Set inside the rustic English cottage of a couple of retired nuclear physicists, Lucy Kirkwood’s 2018 Tony Award-winning The Children (★★★½) draws a world of references — from the Sexual Revolution to the Fukushima Nuclear Disaster — into its taut web of conflict and confessions. At the center of that web, and maybe the spider or maybe the fly, is Rose (Naomi Jacobson), an unexpected visitor to the home of Hazel (Jeanne Paulsen) and her husband Robin (Richard Howard).
Kirkwood’s plot unfolds cleverly, if plainly, along with Paulsen’s brilliant performance, to reveal Hazel as a quietly aggrieved wife. But Hazel first is introduced as the quietly aggrieved host to long-lost friend Rose, who was an engineer at the oceanside nuclear power plant where Hazel and Robin also worked for years as physicists. After a tsunami-triggered meltdown forced the evacuation, then closing, of the plant, Rose left for America, and Hazel and Robin stayed in the area, raising their children and tending their dairy cows.
Rose’s out-of-nowhere return following a 38-year absence becomes the catalyst for a major reckoning in Hazel and Robin’s marriage — however, it’s Paulsen’s Hazel who supplies the power driving this play. Bustling around hers and Robin’s comfortable if cluttered cottage, she appears to be the character with the most stable sense of self, yet the most frail sense of confidence. So she might have the most to lose, depending on what Rose wants out of this sudden visit.
Jacobson’s subtle turn as Rose keeps Hazel and Robin, and the audience, guessing about what Rose wants without belaboring the mystery. This threesome’s history is wrapped up in both their complicated romantic entanglements, and the catastrophic environmental damage caused by the nuclear meltdown, so there are several possible avenues down which this reunion might be headed. All the while, Kirkwood’s story suggests the many ways that toxic fallout from personal disasters, just like environmental disasters, can contaminate future generations.
Generally, young people have no say in the decisions that lead to nuclear disasters, or marital disasters, despite the fact that they’ll live with the consequences longer than their elders will. The Children mines this paradox — that the future is decided by those who have less of one — to both harrowing and humorous effect. Probably it’s to that point that Hazel and Robin’s oft-mentioned daughter, Lauren, doesn’t appear. Silencing the actual and figurative children of these characters might not be a virtue in terms of story potential, but it does make a statement.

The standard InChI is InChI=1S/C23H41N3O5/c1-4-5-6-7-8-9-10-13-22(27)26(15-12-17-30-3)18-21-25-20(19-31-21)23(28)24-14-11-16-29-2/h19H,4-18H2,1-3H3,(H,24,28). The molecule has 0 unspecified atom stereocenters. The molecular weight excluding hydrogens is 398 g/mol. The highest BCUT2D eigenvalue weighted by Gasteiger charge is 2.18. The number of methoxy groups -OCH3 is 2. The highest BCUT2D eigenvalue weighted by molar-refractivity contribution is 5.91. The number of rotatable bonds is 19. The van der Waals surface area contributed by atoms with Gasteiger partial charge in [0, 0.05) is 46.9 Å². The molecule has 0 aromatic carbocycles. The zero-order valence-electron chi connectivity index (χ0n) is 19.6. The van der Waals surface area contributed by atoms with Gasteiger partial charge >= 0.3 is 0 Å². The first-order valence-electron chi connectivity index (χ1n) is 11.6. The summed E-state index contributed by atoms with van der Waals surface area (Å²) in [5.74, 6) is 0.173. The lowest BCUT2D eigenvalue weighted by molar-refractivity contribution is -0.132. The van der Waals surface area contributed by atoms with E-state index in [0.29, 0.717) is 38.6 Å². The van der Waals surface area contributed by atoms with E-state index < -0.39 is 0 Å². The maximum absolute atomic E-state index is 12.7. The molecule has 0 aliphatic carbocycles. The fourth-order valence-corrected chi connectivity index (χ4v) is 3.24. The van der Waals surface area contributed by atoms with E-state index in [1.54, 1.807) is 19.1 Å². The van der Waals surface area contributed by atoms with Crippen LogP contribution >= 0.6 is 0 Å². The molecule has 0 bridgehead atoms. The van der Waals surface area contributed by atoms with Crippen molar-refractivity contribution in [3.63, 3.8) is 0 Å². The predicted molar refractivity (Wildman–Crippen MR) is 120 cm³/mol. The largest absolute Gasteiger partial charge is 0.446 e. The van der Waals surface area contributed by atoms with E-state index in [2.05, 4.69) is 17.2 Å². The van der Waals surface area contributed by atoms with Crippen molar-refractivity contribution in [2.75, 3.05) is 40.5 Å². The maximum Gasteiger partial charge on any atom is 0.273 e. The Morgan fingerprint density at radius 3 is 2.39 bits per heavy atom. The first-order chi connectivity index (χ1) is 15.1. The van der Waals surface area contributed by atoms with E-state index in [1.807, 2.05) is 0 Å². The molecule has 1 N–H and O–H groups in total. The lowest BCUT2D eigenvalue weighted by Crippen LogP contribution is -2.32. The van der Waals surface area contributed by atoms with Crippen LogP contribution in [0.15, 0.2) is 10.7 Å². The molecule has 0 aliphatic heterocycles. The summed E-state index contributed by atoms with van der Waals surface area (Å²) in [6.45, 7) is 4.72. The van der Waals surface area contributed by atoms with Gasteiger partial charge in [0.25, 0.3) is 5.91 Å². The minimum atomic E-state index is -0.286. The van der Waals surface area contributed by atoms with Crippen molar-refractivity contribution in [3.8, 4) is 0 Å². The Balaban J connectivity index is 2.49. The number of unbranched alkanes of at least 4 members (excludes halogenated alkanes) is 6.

The struggle of wills between Hazel and Rose also makes a statement about perceived schisms between single women and working moms, while conveying the play’s thoughtful balance between grave tension and biting humor.
The struggle of wills between Hazel and husband Robin, though, is less compelling. As one-third of a supposed love triangle, Robin amounts to a bit of a void where one point of this triangle should be, and Howard doesn’t register the lived-in performance that might fill in what’s missing on the page. Further, the script saddles him with a preponderance of dad jokes that won’t help sell the character — or the show, to some adults younger than those in the play.
Hazel, on the other hand, strikes a drily acerbic tone and, in general, wields sharper wit and intuition than her husband. Those attributes don’t necessarily make Hazel a more impactful or well-rounded character, but they do form a strong basis for Paulsen’s impactful and well-rounded performance.
Depending on where they’re seated, audience members might occasionally wish for a more well-rounded view of said performance, as the stage direction often positions characters with their back to one side of the house for significant stretches. Yet, director David Muse and scenic designer Tom Kamm do a remarkable job of suggesting the world outside that cottage, where Hazel and Robin’s children — along with everyone else’s — will have to contend with this trio’s choices for many years to come.
The Children runs through June 2 at Studio Theatre, 1501 14th St. NW. Tickets are $20 to $97. Call 202-332-3300, or visit www.studiotheatre.org.
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